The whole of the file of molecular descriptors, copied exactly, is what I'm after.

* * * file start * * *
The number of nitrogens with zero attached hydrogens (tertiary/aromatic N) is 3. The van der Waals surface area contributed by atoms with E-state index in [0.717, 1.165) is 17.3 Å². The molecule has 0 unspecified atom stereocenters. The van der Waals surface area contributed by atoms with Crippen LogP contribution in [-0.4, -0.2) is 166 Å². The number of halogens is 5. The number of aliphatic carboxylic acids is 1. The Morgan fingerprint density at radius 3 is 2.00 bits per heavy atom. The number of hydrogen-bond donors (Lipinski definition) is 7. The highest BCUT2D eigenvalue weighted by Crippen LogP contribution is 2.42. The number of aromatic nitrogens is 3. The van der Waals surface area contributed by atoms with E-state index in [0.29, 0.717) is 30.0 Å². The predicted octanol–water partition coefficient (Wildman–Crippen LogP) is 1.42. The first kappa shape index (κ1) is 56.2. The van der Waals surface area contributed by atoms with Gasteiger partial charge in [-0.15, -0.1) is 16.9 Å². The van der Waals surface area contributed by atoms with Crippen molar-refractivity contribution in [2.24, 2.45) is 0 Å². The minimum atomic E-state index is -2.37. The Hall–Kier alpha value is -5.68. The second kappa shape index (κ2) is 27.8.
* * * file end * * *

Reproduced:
The number of nitrogens with zero attached hydrogens (tertiary/aromatic N) is 3. The van der Waals surface area contributed by atoms with E-state index in [0.717, 1.165) is 17.3 Å². The molecule has 0 unspecified atom stereocenters. The van der Waals surface area contributed by atoms with Crippen LogP contribution in [-0.4, -0.2) is 166 Å². The number of halogens is 5. The number of aliphatic carboxylic acids is 1. The Morgan fingerprint density at radius 3 is 2.00 bits per heavy atom. The number of hydrogen-bond donors (Lipinski definition) is 7. The highest BCUT2D eigenvalue weighted by Crippen LogP contribution is 2.42. The number of aromatic nitrogens is 3. The van der Waals surface area contributed by atoms with E-state index in [0.29, 0.717) is 30.0 Å². The predicted octanol–water partition coefficient (Wildman–Crippen LogP) is 1.42. The first kappa shape index (κ1) is 56.2. The van der Waals surface area contributed by atoms with Gasteiger partial charge in [-0.15, -0.1) is 16.9 Å². The van der Waals surface area contributed by atoms with Crippen molar-refractivity contribution in [2.24, 2.45) is 0 Å². The minimum atomic E-state index is -2.37. The Hall–Kier alpha value is -5.68. The second kappa shape index (κ2) is 27.8.